This idea of always being active to work through problems extends beyond just walking. The physicality of movement is what enables one to unpack problems. “If you’re coming up with stuff quickly like writing them on a sticky note and putting them on the table without filtering ideas, your hit ratio is better.

Once the body is prepared and free of tension, the next step is the indiscriminate extraction and recording of ideas. Whereas many people stare endlessly at a blank screen, paralyzing themselves as they analyze the best starting points, Carson finds putting any idea down is crucial to getting things rolling. We often stare aimlessly at a blank slate but get the ball rolling as fast as possible in hopes of eradicating the intimidation factor of “the white bull,” or the white sheet of paper.” The perfect idea rarely appears after one iteration, so pushing the ideation process means not expecting your first concept to be perfect. “You’ll never get the perfect idea on the first go around, so it’s always nice just to get dirty and start with something then build off of an initial idea.

You’ll never get the perfect idea on the first go around, so it’s always nice just to get dirty and start with something then build off of an initial idea.

As the process builds steam, continuing to doodle is critical to unpacking big ideas. Linking a physical act to the brainstorming process pushes you to work through the problems rather than organically letting problems solve themselves. It’s melding creative problem-solving with tangible effort rather than leaving it to chance. Engaging in this approach allows one to take stock of intersecting ideas and concepts. As Carson suggests, trying to conceptualize purely in your mind rarely results in something useful, “but if you’re doodling and you’re writing it down, you’re unloading a lot of subconscious thoughts. Sometimes you go back to it, and sometimes it triggers good ideas.” Through this process you’ll slowly add, subtract, and repeat to “arrive at something that will really connect with people or make people feel something.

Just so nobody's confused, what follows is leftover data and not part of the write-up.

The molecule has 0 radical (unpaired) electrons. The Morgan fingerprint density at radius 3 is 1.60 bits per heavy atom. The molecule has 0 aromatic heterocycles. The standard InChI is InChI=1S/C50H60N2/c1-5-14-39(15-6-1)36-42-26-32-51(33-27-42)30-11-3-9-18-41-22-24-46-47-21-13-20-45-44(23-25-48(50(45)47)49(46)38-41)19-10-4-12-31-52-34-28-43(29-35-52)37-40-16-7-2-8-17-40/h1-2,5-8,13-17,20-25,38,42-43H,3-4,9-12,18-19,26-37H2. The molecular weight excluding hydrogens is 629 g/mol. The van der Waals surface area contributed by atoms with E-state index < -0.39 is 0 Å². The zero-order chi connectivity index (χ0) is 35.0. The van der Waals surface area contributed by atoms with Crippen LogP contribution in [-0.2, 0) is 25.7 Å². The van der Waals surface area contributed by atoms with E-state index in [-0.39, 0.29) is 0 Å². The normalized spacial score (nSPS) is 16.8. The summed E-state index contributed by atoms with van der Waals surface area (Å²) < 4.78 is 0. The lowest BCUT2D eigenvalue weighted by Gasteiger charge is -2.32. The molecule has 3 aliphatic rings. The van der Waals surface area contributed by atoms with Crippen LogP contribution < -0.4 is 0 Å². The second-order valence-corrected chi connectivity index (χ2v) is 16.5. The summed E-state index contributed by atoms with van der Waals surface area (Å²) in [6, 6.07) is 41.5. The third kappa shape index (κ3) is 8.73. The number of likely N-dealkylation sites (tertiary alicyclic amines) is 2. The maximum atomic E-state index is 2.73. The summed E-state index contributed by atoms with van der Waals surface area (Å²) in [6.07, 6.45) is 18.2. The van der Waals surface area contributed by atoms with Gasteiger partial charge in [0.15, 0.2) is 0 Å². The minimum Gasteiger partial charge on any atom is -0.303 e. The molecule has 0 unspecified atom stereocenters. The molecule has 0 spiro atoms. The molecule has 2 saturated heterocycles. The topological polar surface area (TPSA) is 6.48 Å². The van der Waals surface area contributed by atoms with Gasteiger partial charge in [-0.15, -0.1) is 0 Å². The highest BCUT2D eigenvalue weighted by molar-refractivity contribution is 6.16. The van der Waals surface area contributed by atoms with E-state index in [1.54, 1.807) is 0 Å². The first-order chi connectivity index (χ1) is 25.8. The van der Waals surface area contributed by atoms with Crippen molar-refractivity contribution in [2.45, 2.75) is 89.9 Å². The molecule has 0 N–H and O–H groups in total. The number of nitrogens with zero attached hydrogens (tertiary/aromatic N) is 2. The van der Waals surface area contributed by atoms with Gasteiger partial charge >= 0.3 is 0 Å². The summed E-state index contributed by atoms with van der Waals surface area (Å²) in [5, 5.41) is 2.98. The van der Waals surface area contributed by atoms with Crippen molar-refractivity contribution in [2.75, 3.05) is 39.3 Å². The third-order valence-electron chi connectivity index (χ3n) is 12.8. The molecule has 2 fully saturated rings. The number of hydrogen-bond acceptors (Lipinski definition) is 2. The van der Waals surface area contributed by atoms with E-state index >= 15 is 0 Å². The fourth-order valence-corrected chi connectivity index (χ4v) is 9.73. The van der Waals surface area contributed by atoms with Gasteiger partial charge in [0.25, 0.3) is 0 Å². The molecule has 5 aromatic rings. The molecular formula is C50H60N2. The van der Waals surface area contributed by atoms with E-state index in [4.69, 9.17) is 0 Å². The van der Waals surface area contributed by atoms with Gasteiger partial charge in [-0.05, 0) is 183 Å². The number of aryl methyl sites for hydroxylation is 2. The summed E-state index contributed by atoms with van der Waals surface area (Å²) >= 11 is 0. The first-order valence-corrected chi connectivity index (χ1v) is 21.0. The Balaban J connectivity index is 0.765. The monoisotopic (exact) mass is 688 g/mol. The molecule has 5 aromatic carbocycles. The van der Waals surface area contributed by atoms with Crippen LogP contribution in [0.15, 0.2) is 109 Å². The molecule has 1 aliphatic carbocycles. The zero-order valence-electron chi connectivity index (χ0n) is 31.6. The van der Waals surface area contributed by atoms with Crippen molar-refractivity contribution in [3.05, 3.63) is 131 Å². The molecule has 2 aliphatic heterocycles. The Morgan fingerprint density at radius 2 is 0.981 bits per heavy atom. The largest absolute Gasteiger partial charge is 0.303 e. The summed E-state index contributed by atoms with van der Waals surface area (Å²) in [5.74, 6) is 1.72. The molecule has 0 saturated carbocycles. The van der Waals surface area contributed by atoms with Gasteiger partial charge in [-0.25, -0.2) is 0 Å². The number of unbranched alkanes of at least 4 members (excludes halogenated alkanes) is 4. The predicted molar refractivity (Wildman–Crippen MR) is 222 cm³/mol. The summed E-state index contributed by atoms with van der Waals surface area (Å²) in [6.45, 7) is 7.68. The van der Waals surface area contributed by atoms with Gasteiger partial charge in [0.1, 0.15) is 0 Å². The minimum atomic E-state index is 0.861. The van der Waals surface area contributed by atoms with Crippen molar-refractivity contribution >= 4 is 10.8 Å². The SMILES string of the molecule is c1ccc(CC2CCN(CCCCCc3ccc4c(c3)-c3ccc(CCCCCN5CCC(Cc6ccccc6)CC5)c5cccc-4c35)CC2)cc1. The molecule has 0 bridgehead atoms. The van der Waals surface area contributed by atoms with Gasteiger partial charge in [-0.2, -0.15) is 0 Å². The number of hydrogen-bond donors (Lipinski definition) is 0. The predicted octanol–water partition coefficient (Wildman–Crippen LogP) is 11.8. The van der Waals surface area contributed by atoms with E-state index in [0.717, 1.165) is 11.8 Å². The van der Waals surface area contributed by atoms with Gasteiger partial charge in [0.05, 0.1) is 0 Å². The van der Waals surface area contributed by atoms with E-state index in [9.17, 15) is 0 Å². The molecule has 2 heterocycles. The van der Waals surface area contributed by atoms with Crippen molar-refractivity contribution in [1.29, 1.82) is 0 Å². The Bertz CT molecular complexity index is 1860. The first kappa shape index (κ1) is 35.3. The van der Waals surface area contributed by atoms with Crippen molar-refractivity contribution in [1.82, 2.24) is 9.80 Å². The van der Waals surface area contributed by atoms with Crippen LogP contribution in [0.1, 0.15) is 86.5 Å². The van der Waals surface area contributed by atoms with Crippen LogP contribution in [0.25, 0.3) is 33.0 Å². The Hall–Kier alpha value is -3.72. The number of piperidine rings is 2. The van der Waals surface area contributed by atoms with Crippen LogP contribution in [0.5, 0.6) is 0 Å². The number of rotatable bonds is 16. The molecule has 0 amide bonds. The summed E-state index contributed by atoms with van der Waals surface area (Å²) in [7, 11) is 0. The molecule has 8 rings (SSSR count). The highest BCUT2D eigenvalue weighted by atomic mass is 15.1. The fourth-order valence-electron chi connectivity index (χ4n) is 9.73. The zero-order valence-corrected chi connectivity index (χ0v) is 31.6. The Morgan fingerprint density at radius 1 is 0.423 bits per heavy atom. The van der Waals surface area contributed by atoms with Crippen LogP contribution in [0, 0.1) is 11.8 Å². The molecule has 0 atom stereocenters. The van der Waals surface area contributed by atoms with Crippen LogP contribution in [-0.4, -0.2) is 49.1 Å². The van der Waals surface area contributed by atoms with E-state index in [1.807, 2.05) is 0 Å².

Creativity might sometimes be seen as some fleeting mystical force, but in its simplest form, it’s about connecting seemingly unexpected things through an effective, executable protocol. Carson ends our conversation by referencing legendary adman David Ogilvy and his comparison of agency work and running a restaurant:

“David Ogilvy once compared a restaurant to the ad world. Waiters are the account executives, the cooks are the creatives, and customers are the client. You have to be inventive with the types of food that you cook. Sometimes you don’t have time to go out and buy groceries, so you’re only given a limited number of ingredients. So you cook with whatever you have on hand.

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Sounds From Around

Spending the day with Carson shed light on his routine and the small moments that define his day. In true fly-on-the-wall style, we sat back and took in some of the simple moments in his day that play into his creative process including making coffee (when he has the luxury of time), sketching, playing with his daughter on an Etch A Sketch and leafing through magazines.

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Making coffee
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Playing with an Etch A Sketch
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Leafing through magazines
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Sketching out ideas